Also Im not sure where to connect the arduino input pin. Would I connect it to Vout? I thought if I connect it to Vout it would always be getting 5v.

But If I connect it to the emitter, it would get 5v when the transistor is conducting, and 0v when not conducting?

Or am I missing somthing.

Yes, you would connect the arduino input pin to Vout. The emitter is connected to ground, so connecting the arduino pin to the emitter is connecting it to ground.

When the transistor is conducting, Vout is taken low by the transistor. When the transistor is not conducting, Vout is taken high by the resistor Rc.

The 100k value I suggested wasn't critical, so 95k will do as well. Actually, it may be too high. What I'm concerned about is that from your original post you said that a resistor divider stopped the tacho working. I chose a fiarly high value there so that it didn't load the tacho. To text this - could you connect your 95k resistor between the tacho signal and ground? If that stops the tacho working we need to think about a different circuit altogether.

Can you tell us what value resistors you used in the resistor divider? I'm still surprised you need more than a resistor divider and it could be that the tacho circuit is such that putting a transistor in won't fix it.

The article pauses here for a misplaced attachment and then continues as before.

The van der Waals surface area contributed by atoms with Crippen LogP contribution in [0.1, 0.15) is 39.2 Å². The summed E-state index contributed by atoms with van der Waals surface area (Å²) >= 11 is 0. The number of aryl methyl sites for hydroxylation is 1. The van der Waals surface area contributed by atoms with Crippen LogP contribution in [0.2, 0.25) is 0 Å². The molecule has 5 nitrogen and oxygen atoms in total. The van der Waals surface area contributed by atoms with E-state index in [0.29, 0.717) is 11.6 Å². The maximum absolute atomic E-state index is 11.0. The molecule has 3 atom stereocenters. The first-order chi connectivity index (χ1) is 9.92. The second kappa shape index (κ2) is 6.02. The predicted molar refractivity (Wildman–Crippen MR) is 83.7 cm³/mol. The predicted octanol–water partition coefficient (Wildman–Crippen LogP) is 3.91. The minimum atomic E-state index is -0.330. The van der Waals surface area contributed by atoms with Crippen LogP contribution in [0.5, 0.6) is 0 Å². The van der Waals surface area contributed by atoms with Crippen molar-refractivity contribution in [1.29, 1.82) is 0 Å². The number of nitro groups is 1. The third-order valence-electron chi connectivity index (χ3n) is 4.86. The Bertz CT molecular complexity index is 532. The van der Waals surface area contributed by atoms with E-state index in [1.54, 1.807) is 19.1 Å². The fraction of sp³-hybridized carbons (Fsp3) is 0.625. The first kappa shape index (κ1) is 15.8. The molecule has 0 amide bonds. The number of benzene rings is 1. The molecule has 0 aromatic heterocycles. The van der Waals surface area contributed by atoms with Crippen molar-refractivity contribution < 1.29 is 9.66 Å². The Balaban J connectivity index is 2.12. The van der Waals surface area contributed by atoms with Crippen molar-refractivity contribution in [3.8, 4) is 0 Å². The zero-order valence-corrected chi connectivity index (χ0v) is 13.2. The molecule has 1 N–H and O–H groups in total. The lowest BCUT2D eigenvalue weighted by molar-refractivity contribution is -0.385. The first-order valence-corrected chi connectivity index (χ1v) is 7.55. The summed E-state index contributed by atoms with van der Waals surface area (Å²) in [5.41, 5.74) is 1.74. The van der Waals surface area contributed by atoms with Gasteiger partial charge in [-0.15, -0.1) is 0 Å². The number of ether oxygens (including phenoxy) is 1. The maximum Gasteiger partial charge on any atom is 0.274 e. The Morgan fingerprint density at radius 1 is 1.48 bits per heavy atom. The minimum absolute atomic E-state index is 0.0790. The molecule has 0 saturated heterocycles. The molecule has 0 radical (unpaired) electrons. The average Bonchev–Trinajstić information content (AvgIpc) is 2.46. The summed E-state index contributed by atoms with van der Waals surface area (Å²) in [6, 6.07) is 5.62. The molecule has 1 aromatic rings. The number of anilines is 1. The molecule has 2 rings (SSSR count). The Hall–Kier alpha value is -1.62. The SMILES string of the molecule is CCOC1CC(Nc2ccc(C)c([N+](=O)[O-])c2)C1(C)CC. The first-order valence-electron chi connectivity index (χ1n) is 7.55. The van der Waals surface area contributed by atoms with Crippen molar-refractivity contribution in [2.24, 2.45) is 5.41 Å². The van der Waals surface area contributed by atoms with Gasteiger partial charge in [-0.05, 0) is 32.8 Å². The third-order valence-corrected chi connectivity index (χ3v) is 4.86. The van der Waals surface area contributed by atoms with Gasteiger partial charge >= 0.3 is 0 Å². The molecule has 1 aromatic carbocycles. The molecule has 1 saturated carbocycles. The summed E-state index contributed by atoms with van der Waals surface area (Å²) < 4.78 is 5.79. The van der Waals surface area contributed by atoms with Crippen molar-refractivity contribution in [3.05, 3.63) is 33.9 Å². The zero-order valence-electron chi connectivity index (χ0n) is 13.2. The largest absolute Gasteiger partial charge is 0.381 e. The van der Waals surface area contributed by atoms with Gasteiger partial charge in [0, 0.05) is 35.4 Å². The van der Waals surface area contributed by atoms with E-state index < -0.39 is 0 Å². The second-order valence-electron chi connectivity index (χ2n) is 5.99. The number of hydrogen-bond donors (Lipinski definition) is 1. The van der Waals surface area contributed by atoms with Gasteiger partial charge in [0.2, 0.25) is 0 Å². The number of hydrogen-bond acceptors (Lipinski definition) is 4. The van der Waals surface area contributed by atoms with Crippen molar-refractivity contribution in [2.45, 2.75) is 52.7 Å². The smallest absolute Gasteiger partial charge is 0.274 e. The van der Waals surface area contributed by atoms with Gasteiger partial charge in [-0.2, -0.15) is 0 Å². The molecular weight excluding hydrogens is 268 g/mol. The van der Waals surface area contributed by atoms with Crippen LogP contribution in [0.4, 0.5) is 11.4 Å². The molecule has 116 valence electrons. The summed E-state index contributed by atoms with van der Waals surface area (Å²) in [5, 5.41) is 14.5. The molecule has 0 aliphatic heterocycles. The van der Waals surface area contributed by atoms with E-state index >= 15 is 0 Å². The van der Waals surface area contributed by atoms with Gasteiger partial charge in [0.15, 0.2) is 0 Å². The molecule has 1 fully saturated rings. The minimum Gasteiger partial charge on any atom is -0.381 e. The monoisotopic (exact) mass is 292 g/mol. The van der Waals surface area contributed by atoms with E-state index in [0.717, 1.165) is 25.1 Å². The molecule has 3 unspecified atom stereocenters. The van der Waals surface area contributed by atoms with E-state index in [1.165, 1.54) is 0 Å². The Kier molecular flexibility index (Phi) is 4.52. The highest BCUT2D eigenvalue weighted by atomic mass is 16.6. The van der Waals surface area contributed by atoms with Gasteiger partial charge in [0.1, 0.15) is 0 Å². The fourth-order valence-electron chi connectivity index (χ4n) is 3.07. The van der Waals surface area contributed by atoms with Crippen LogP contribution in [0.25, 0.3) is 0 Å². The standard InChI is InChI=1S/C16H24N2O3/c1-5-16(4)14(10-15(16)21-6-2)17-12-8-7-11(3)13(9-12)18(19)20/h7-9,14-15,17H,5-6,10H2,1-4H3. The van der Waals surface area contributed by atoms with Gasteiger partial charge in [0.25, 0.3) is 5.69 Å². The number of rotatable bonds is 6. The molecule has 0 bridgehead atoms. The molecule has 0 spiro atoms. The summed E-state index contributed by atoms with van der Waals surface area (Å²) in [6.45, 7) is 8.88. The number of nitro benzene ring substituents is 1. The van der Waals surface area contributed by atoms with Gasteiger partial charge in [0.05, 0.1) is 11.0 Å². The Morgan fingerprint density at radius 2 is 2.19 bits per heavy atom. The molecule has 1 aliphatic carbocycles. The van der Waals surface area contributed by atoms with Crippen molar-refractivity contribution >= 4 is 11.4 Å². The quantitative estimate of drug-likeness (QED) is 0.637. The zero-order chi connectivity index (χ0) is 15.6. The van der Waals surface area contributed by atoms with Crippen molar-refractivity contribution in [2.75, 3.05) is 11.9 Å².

As for the pull-ups. The input pins on the AVR have a resistor which can be enabled. If you enable that resistor in your code, you won't need to use the resistor, Rc, shown in the picture. Probably easiest to just ignore it and use the external resistor.

HTH

Mike

Im not sure what values I used, I just got a bunch of resistors and fiddled with them till I got 5vish from a 12v source ( I used a computer PSU to test it)

What value should I use for RC? 220ohms~ish?

I set it up, and tryed using a 220ohm resistor for RC, but it didnt work. The tach worked, but I has a solid 5v at Vout.

Do I need to use a higher value for RC?

With a 200 ohm Rc, Ic (collector current) will be 20 mA. BC337 beta is min 100, so you need at least 200 uA drive into the base to switch this device on. Usually use 2x to 10x base drive to ensure the transistor goes into saturation, ie. 400uA to 2 mA. With 12V input, 100k ohm on the base will only give you 110 uA (assuming Vbe of 0.7V).